Bihar chief minister Nitish Kumar’s political future appears to be bleak with his party, the Janata Dal-United (JD-U), left with no significant issues to go to the voters in the next year’s assembly elections. All the key issues have become a “victim” of BJP politics and hence the party really is in dire need of issues that could sail it through.

Right since the JD-U joined the NDA in 1996, the Bihar-centric outfit had its own identity. Even while in alliance with the BJP, it continued opposing three contentious issues of its saffron partner which included abrogation of Article 370, implementation of uniform civil code (UCC), and construction of Ram temple at Ayodhya.

Later the JD-U even started opposing triple talaq and BJP’s move to implement the National Register of Citizens (NRC) in India. The JD-U also initially opposed the Citizenship (Amendment) Bill. On 5 January, JD-U general secretary KC Tyagi condemned the JPC’s decision to go ahead with the submission of the proposed Bill to the Parliament saying, “This would lead to demographic change in the entire region. The Bill will destroy the ethnicity of Assam and North-East which is not dustbin of illegal immigrants. Again at a meeting of 10 political parties held in Guwahati on 29 January this year, the JD-U, represented by its northeast in-charge NSN Lotha, strongly opposed the Bill. In a sudden U-turn, however, the JD-U has now supported the Bill in the Parliament quite like it did in the case of other contentious issues it had opposed in the past.

The way the top JD-U leaders and office-bearers, such as national vice-president Prashant Kishor and party’s national general secretary-cum-national spokesperson Pawan Kumar Varma, have opposed the JD-U move to support the Citizenship Bill, it’s now clear the chief minister didn’t have the support of the party over the issue and that he took all the decisions unilaterally. The move has also exposed the internal democracy and the functioning of the JD-U which once boasted of having a “secular and socialist” outlook.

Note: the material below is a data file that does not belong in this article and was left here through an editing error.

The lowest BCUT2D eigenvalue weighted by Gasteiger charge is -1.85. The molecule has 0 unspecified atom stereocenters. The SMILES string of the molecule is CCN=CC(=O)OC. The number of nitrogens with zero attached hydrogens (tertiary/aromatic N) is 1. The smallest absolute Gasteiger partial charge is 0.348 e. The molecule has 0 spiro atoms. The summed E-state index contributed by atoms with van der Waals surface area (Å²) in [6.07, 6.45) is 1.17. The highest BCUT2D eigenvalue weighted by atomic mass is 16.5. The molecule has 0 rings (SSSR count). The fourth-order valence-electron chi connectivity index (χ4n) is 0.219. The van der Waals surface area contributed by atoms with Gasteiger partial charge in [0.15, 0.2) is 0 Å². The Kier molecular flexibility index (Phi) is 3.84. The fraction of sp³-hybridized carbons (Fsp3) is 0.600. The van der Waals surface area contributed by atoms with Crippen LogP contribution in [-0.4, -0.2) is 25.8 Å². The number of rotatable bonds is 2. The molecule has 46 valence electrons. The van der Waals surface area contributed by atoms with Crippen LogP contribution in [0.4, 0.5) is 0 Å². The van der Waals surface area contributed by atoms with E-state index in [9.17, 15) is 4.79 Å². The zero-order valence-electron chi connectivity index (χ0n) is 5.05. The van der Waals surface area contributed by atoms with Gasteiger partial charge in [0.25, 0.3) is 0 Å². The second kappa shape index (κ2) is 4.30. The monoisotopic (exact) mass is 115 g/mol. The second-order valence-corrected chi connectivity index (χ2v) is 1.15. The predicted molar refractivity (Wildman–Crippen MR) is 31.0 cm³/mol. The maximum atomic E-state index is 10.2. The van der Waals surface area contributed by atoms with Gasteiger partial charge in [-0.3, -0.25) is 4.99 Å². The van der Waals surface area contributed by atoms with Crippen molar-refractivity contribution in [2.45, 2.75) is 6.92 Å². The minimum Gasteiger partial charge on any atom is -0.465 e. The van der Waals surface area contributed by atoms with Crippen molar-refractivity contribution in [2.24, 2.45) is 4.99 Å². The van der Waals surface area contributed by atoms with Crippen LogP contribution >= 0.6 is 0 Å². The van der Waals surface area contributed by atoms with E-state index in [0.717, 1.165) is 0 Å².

Political experts say the chief minister had the golden chance to prove his “secular and separate identity” in the NDA by opposing the Citizenship Bill in the present form. Moreover, the JD-U had the option of hitting back at the BJP which paid scant regard to the JD-U which was offered just one berth in the Narendra Modi cabinet despite winning an almost equal number of seats in the LS polls in Bihar. At least four leaders from Bihar were inducted into Modi cabinet whereas only one berth was offered to the JD-U which though rejected. The JD-U got the treatment despite the fact that it won 16 LS seats in Bihar—just one less than the BJP’s tally of 17.

“This is the height of political opportunism,” commented political expert Prof DM Diwakar, former director with the Patna-based AN Sinha Institute of Social Studies. “As such Nitish never changed his stand; rather he was just a part of the political game set by the BJP to split the secular votes. Now, he stands exposed,” Diwakar added.

Right now, the JD-U has been left with only the issue of the demand for granting special category status to Bihar but the Modi government has made it clear time and again that the fulfillment of this demand is not possible. The other issue being cited by the JD-U is maintaining the “Rule of Law” in the state but the masses don’t look amused either given the sudden spurt in crime, especially the incidents of rape, in the state—a kind of situation which the opposition describes as “Maha-Jungle Raj and Rakshash Raj (demon rule)”.

The problem for the chief minister is that he has lost his entire identity in the past two years since he returned to BJP camp two years back. This was clearly visible in this year’s LS poll campaign when the chief minister was seen only publicising Modi government’s act of carrying out airstrike in Pakistan’s Balakot in retaliation to Pulwama attack and surgical strike, rather than highlighting his government’s achievements on Bihar front.

“Nitish Kumar is left with nothing now and so staying with the BJP is his compulsion. It’s not the BJP which requires Nitish; rather it’s Nitish who urgently needs the BJP,” explained another political commentator wishing not to be named. According to him, Nitish doesn’t have any particular vote bank right now.